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Wednesday, September 14, 2011

Swing Time

Marine clock circa 1750 by Pierre de Rivaz.

For centuries, pendulum clocks were the world's most precise timekeeping devices and widely used until the invention of the quartz clock in 1927.  The most accurate, called astronomical regulators, were used in observatories for celestial navigation and astronomy.  The Royal Society of London had five longcase (aka grandfather) clocks built for expeditions.  Captain Cook took one on his first voyage, and two on each of his other two voyages.

The Wells Cathedral clock was built in 1392, and has been in continual use
ever since.  In the 1600s a pendulum replaced the foliot balance and anchor
escapement.  It is the second oldest surviving clock in England (first is in
Salisbury Cathedral).  Image courtesy the Science Museum

The first person to conceive of the idea of using a swinging weight to control the speed of a clock was Galileo.  He was blind in 1637; his son Vincenzio and his pupil Viviani helped him develop his idea, but not successfully.  Drawing on Galileo's work, the Dutch scientist Christiaan Huygens built a working model in 1656, and patented it the following year.

Drawing of a pendulum clock from 1659, that
was designed by Galileo in 1641.  Since Galileo
was blind by then it was most likely drawn by
his student, Viviani.  Image courtesy of Wikipedia.

Until Huygen's invention, most mechanical clocks used a foliot balance and a verge escapement to keep a clock ticking at a steady rate.  These clocks gained or lost up to fifteen minutes a day.  Huygen's clock could run for three hours with a one second error.  Before the pendulum clock, very few clocks were reliable enough to merit a minute hand.  Huygen's had not only a minute hand, but a second hand as well, only he wasn't sure where to put them.  On his pendulum clock, the minute hand had its own small dial near the bottom of the face.  The hour hand was short, and shared a dial with the longer second hand.

A 1647 clock by Salomon Coster.  Image courtesy of here.

The first clocks made to Huygen's design, and under his supervision, were by clockmaker Salomon Coster in 1657.  As news spread of this new design, Ahasuerus Fromanteel, from a London family of clockmakers, sent his son, Johannes, or John, to work with Coster.  When John returned to London he helped his father build them.  The Fromanteels improved on the design and constantly added new features.  Their basic design was used in table and longcase clocks in the 17th and 18th centuries.

Contract between Salomon Coster and Johannes (John) Fromanteel.  It was
notarized by Josue de Putter in the Hague.  Signed when Fromanteel was 18,
in September of 1657.  Image courtesy the Science Museum.

In 1666, Huygen published Horologium Oscillatorium, while director of the Académie des Sciences in Paris.  This classic text gives a complete mathematical explanation and description of the pendulum.  In 1675, he built the first working chronometer using a balance wheel and spring instead of a pendulum.  Balance wheels and springs were used in most watches until the quartz crystal oscillator was invented.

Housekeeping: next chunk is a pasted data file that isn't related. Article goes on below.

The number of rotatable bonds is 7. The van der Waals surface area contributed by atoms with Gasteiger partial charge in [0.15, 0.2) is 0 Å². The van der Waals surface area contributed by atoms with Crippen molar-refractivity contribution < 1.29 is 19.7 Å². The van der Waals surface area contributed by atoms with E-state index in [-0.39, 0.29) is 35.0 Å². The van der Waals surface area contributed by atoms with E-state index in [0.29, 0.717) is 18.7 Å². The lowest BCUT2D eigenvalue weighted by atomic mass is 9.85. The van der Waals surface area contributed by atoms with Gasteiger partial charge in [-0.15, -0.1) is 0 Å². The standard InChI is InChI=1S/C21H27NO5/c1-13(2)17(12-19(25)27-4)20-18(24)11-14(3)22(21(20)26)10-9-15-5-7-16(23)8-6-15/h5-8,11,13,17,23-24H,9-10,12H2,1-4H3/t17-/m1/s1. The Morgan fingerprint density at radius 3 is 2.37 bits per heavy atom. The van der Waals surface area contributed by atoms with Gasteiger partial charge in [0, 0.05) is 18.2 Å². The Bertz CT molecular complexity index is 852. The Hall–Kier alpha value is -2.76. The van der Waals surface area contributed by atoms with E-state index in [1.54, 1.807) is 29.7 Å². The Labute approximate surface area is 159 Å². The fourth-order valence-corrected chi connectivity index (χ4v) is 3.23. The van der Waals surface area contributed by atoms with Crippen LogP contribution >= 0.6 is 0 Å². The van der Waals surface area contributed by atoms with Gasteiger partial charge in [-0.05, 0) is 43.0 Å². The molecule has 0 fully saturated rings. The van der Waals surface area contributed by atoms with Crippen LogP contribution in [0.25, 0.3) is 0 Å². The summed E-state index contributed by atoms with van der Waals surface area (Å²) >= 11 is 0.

Rare lantern clock by Fromanteel.
Image courtesy of www.brianloomes.com.

Even though Huygen's clock was the best at keeping accurate time, he continued perfecting it.  Since he knew that the swing of a pendulum was not constant, he calculated the motion mathematically.  He discovered by 1659 that a long pendulum worked better than a short one, and spent years producing different mechanisms to regulate the speed.  One invention was a pendulum that swung in circles, which produced a clock without a ticking sound.

The second pendulum clock built by
Huygens in 1673.  Image courtesy of Wikipedia.

It was found that when a steel pendulum is heated by one degree, it will lose a half second daily.  In 1721, the first pendulum clock with temperature compensation was made.  It had a container of mercury at the bottom of the steel rod.  If the temperature increased, the mercury would expand quicker than the steel, which kept the center of mass in the same place.  Eventually pendulum rods were made of metals that didn't expand.
A precision astronomical
mercury pendulum clock,
1887.  Image courtesy of Wikipedia.

Changes in air pressure also affect pendulums, so complicated systems were made to compensate in the 19th century.  Once pendulum clocks were made to be wound electrically, they could be sealed and the pressure was unvaried.  The most accurately produced pendulum clock was invented in 1921, called the Shortt-Synchronome Free pendulum clock.  It had an error rate of about one second per year.

A Shortt-Synchronome free pendulum clock, courtesy of Wikipedia.

Pendulum clocks did more than keep time, they were objects of status.  Their case styles changed to reflect whatever style of furniture was popular at the time they were made.  They have a solid place in timekeeping history, although now they are kept for their value as antiques and decorative items.


1 comment:

  1. This is so interesting and helpful- we have a Johannes Fromanteel that still keep perfect time!